Sunday, August 31, 2008

Excessive Confidence.

"...a disease shared by the Christian religion.. ..excessive confidence." - Brian McLaren 'Everything Must Change'

At first read I gave a slight 'hm..' and kept on. But then I came back and read it again. Lightbulb moment. And as my mind went through the process of taking the words on the page and applying them to tangible events in history, it was like playing connect the dots. Accept every time I connected a dot I just shook my head in disgust.

Throughout history kings, dictators, presidents, white supremists, and those who have held power and privilege have wrongly used faith as justification to push their own personal agendas. They’ve perverting scripture and Jesus to defend their own rationale or to protect the status quo. And what's scary is what they practiced and preached was not only tolerated by those that followed, but accepted and adopted as truth. And what’s even scarier is the level of certainty in which they carried it out.

Hitler viewed Jesus as a 'fighter' and that his greatest moment was when he was a fighter and not a sufferer. He also viewed the eradication of the Jews as 'fighting for the work of the Lord'. Scary..

White supremists held the stance that Africans were descendants from Cain, and that the mark that God left on Cain (Genesis 4:15) was ‘black skin’. In Genesis 9:25-27 Noah curses his son Ham (father of Canaan) and states that he will be a slave to his brothers. Thus giving them Biblical justification for their racism and enslavement of Africans. Real Scary..

Some broad instances include the crusades, the holocaust, witch trials, slavery, and abortion clinic bombings to name a few.

Philippians 3 talks about how our confidence should be in Christ and not in our own flesh, and it preludes with a stern warning to ‘watch out for those dogs, those men who do evil, those mutilators of the flesh.’ The same ‘wolves in sheep’s clothing’ that Jesus warns us about (Matthew 7:15).

My point is to not be a downer or a pessimist but I think the confidence that we are supposed to have in Christ needs to be revisited. The message and teachings of Jesus need to be revisited. We need to look at God’s word with a fresh perspective. We need to look to Christ alone for direction and strength.

We need the pray for wisdom and the ability to discern what we hear and read from others, and not just agree with it. We need to approach podcasts we listen to, books we read, opinions of others, politicians we like, etc with skepticism. Not to be postmodern, or to be an elitist, or to be one that cannot trust anyone or anything, but rather someone who can guard themselves against those wolves in sheep’s clothing that Jesus warns us about. And take what we hear and read and hold it up to scripture and prayer to determine its validity.

Our confidence should come from Christ alone, and not in our, or anybody else's, opinions/interpretations.

Saturday, August 16, 2008

'...the Mainstream?'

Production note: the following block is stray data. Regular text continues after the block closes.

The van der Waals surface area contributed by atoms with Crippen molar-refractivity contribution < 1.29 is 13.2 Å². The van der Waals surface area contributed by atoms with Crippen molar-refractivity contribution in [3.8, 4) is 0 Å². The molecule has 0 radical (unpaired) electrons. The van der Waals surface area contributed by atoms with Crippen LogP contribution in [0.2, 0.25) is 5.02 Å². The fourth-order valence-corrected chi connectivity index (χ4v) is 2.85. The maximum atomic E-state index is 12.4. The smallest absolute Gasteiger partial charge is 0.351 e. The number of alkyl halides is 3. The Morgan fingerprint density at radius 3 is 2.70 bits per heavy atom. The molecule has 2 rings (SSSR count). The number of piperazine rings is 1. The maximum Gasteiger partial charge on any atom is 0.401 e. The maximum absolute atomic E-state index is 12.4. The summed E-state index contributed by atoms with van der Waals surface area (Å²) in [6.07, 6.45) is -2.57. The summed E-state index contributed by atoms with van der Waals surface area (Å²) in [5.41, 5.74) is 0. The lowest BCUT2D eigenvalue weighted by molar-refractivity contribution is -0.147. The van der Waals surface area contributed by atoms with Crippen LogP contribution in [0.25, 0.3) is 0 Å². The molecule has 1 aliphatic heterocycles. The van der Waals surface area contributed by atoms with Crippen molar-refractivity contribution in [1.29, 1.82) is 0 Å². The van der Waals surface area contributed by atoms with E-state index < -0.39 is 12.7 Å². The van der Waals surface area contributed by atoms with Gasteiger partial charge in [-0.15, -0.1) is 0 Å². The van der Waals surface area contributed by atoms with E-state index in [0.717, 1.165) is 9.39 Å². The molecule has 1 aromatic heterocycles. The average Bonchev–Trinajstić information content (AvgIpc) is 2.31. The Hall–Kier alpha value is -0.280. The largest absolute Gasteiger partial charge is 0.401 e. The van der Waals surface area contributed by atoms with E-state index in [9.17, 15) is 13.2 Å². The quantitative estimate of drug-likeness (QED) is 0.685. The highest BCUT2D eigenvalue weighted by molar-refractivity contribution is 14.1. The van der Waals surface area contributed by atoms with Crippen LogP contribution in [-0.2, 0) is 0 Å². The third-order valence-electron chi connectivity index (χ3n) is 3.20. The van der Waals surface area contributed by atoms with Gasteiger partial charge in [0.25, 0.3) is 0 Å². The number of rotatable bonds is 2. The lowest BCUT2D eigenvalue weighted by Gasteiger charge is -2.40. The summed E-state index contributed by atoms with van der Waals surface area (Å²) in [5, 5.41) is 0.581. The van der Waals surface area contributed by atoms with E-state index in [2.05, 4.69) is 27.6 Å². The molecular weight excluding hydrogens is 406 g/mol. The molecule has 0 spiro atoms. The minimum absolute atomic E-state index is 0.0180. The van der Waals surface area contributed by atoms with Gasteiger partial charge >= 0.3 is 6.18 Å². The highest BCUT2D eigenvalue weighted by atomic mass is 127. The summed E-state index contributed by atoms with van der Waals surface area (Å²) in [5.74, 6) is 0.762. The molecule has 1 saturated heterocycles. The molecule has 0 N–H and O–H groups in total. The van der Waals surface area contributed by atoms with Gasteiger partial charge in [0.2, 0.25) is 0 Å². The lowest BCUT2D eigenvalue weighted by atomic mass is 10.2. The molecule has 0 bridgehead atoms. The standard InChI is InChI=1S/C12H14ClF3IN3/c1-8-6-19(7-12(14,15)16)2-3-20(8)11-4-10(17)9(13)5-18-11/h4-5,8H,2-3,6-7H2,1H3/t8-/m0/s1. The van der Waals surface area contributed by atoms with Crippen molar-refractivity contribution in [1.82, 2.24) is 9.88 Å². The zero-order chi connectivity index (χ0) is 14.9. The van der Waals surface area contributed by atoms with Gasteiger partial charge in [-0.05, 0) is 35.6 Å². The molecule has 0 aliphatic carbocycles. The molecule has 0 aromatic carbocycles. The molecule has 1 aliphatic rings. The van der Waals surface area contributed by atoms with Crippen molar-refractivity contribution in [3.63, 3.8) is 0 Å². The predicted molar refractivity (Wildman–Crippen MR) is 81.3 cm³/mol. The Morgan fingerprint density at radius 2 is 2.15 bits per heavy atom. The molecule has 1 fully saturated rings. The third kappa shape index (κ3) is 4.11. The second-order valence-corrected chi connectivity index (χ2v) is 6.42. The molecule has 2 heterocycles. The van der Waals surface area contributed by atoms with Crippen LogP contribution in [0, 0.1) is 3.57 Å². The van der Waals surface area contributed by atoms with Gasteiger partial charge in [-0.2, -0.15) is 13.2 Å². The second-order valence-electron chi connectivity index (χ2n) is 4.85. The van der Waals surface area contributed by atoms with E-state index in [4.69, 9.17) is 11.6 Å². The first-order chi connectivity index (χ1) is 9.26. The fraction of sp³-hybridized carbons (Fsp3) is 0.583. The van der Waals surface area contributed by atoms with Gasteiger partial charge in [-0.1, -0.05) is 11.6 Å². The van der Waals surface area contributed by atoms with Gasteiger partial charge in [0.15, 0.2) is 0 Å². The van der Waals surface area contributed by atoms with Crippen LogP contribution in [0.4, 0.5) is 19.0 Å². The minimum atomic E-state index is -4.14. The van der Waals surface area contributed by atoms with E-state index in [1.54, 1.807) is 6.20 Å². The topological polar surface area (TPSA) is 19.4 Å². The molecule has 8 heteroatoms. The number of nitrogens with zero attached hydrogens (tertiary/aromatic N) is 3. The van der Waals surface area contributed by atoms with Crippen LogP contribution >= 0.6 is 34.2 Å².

Recently I was asked a question that completely caught me off guard, but not because I didn't have thoughts on this particular topic, but more so because it came at a time when the topic of conversation revolved probably around something trivial like sports, so literally out of the blue...

"What do you think it'll take for African-American youth to join the mainstream..?"

And my immediate response was, "What exactly do you mean by 'the mainstream'?"

And after further conversation it was broken down into much more manageable 'PC' kind of questions, questions that revolved around education, gangs, housing, culture, etc.

I don't exactly remember where the conversation went from there, but some of the questions that spawned are ones that I've been struggling with for the last couple of years. These questions paint with a broad brush so there are obvious exceptions, but for example, why do minority and poor youth end up at low performing/low funded schools? Why is the draw to join a gang so powerful? Why do minorities and the poor live in deteriorating communities? Why are schools, neighborhoods, and the workplace still for the most part homogeneous? The list goes on and the list is long.

The mainstream Christian would argue that the absence of Jesus is the reason issues such as these exist, and that if 'Jesus' were present in their lives and in their communities that it would alleviate these issues. Or that the problem is systemic so it’s the Governments job to find the solution. Or that this is simply a matter of personal responsibility. Or it’s just the way the world is and despite our efforts evil and brokenness will remain.

Ultimately the answers to these types of questions aren’t quick and easy. Often times when you dive deeper and seek answers you will end up with even more troubling questions.

Despite your stance on the source of the ‘solution’, here’s another question to ask yourself if you haven’t already, what does Jesus have to say about this?

Is our sole purpose as followers of Jesus to get as many people on our boat as the world sinks? Or does following Jesus mean getting our hands dirty with the injustices of today?

I believe a personal relationship with Jesus and following him has everything to do with fighting injustice and defending the poor. But at the same time it's dangerous to minimize the personal, redemptive, healing, and transforming power that Jesus has in our individual lives.

The Christian faith should be holistic, integral and balanced.

(See Isaiah 1, Matthew 9:12, Matthew 25:31-46)

take a read, chew on it, let it simmer. more later..